Monday, October 3, 2016
Do the Ends Justify the Means? (H3)
With the elections quickly creeping up on us, I think this is a philosophical question that requires special attention. As we learned, Machiavelli believed that a leader must be fierce, cunning, and most importantly keep up the APPEARANCE of virtue. This has created this stigma that the truth doesn’t actually matter, but how you are perceived becomes the common reality. With widespread media and more access to information than ever, this is becoming increasingly relevant. We often consider “the ends justifying the means” when that end is the moral and right thing. But that isn’t always the case. In terms of the elections, the candidates campaign team often take Machiavelli’s advice in creating the appearance of virtue in order to get their candidate elected, whether they plan on following through with their promises or not. This is demonstrated in the movie Our Brand Is Crisis which is based off a true story of a Bolivian election in the middle of political “crisis”. This brings to light the conflict between self-interest and true morality. Which is truly worse? Doing and saying immoral things in order to justify a moral end or doing and saying moral things that would in turn produce an immoral end? According to Machiavelli, it shouldn’t matter what the end result is, a good leader reaches his goals no matter what it takes. But is that really all it takes to be a good leader? Or should we be redefining what a leader is in order to make the idea of a good leader a more just and good person?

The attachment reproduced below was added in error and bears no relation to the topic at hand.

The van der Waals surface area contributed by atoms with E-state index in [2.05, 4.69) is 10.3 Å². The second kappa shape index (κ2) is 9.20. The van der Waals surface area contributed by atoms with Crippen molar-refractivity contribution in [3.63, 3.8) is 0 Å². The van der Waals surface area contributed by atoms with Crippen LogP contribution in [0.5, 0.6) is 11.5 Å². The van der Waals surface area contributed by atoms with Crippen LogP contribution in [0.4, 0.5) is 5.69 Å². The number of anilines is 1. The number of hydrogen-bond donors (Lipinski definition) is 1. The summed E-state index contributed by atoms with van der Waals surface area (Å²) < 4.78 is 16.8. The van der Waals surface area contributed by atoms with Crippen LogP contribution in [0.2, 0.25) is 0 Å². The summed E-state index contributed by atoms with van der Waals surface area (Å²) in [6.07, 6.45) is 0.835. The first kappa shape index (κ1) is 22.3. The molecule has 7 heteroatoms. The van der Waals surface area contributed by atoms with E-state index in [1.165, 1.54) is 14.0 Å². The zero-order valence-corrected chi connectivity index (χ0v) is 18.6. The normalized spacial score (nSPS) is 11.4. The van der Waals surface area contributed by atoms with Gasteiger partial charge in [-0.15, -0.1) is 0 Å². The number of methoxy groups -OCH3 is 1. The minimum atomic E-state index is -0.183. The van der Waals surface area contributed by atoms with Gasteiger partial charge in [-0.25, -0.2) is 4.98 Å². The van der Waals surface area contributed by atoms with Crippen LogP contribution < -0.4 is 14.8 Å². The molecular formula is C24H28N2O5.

Posted by Sam Eisenberg at 11:20 AM